What the department has done, and is continuing to do, is invest quite substantially in the disease monitoring and surveillance program. We're working very hard to understand the mechanisms of disease in both a wild population and farm populations, and in the interactions. It is an extremely complex field and area of endeavour. There's often a desire to say simply, “Oh, there's complete consensus”, on any one side of this issue. We have not detected consensus and unanimity in the science community on any of these issues.
    We are working very hard to ensure that our siting guidelines, our licensing provisions, and our regulatory activities with respect to the farms, our tracking of disease, and our working with the Canadian Food Inspection Agency are all aligned in such a way as to very much address this question and make sure that we continue to expand our understanding of how disease transmission and interaction works, and where necessary, take steps to make sure that, either from a regulatory point of view or an operation we're siting, we minimize any risk from disease.
    Finally, can you describe how budget 2017 will further help the recommendations in Cohen?
    As you probably know, a large part of budget 2017 is back in the oceans protection plan. There is going to be quite a substantial investment, particularly in science, resource management, and a number of things in the Coast Guard domain. I would also draw attention to investments that are going to be made in the areas of aquatic invasive species. We are advancing our work on marine protected areas and conservation in the marine space.
    You'll detect a bit of a theme in our commentary today. We believe quite strongly that an awful lot of our programs broadly will positively affect salmon, and salmon habitat more generally, without having a line item on each one of them. With the budget 2017 initiatives in those areas, as well as some of our ongoing research on climate change, which Justice Cohen has also touched on, we'll have quite a positive contribution in all of these areas.
    The only other point I would make is that, insofar as the new investments are concerned, there is quite a bit of innovative programming in there, particularly in the coastal restoration fund area, that we really think is going to allow us to much more explicitly target salmon habitat issues and needs in a way that we really haven't been able to do before. That alone is going to have quite a substantial....
    It's not going to be revolutionary. I don't want to overstate it, but it really is going to change our game a little.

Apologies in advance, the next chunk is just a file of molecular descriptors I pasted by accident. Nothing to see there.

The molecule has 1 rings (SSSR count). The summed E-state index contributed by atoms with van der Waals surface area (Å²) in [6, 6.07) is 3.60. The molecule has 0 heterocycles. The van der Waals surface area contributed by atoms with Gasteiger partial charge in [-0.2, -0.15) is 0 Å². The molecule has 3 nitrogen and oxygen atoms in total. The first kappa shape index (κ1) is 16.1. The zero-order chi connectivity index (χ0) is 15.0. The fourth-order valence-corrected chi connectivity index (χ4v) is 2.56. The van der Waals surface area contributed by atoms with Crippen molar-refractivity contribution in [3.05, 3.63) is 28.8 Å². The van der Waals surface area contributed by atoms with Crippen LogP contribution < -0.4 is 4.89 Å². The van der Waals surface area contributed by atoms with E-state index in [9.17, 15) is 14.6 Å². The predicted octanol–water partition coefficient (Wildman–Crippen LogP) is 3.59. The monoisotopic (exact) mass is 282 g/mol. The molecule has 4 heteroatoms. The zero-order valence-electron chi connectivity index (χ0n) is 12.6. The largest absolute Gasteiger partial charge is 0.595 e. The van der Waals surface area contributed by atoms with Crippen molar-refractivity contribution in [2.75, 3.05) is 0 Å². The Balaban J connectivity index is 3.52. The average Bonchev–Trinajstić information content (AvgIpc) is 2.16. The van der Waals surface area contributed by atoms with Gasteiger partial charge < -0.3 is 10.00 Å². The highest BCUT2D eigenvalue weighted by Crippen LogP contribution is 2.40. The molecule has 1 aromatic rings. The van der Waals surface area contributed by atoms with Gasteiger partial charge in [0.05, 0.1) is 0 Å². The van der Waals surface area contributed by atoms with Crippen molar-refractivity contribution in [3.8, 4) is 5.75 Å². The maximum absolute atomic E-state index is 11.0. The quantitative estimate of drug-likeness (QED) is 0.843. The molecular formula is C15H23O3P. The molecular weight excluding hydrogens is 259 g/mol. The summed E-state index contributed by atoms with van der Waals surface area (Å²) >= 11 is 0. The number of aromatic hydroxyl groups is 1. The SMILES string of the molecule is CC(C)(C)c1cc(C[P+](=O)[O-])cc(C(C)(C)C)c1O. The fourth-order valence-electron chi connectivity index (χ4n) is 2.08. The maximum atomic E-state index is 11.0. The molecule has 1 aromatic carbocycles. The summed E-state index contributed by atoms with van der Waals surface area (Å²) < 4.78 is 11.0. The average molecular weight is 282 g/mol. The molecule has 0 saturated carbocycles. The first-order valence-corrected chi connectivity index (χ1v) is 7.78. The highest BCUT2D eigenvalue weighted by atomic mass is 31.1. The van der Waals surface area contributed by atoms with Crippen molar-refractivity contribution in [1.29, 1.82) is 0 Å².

Thank you.
    Mr. Sopuck, you have seven minutes, please.
    On the timing of the Cohen commission, when did his work start, and when did it finish? I know the report was put out in 2012, but did his actual investigations end in 2009?
    The terms of reference for Justice Cohen related to the returns of sockeye from the 2009 season. He took three years to undertake the investigation, and in 2012, he delivered the report.


    He looked at 2009.
    It was interesting, however, that the year after that, 2010, there was a record sockeye salmon run, and in 2014, there was an even larger run. That implies to me that the system is capable of producing large numbers of fish, based on those two very large runs. Is that a fair conclusion?
    Yes, I think the conclusion you can draw is that there is incredible variability in the returns, and the reason for that is the point of the investigation.
    Well, of course, but sockeye has always been variable in the four-year cycle. Can we predict that the 2018 run is going to be fairly large, based on the size of the 2014 run?
    Yes, that's what we would expect from a forecast perspective.
    Again, we have a system that's inherently variable. We've had in 2010 a record run; in 2014, it was even bigger; and in 2018, we anticipate a decent-sized run. Would you consider these to be natural fluctuations that have been going on since time immemorial?
    If you look at the history of sockeye returns in the Fraser River, you can see that there have been certain environmental effects that have caused considerable reduction. For example, the slide in Hell's Gate in the early 1900s had a devastating impact on the overall returns of sockeye, and so you will see cyclical differences between the populations.
    As you have noted, the sockeye come back every four years. Every one of those years in between is a different population, and there will be different strengths, so you're going to see differences between one year and the next because you're looking at different populations of sockeye.
    Okay. It's obvious that year-class strength varies with environmental conditions. With walleye, for example, the higher the water, the better the survival, so we have natural fluctuations. I think these are important points because it's important to zero in on exactly what the problem is.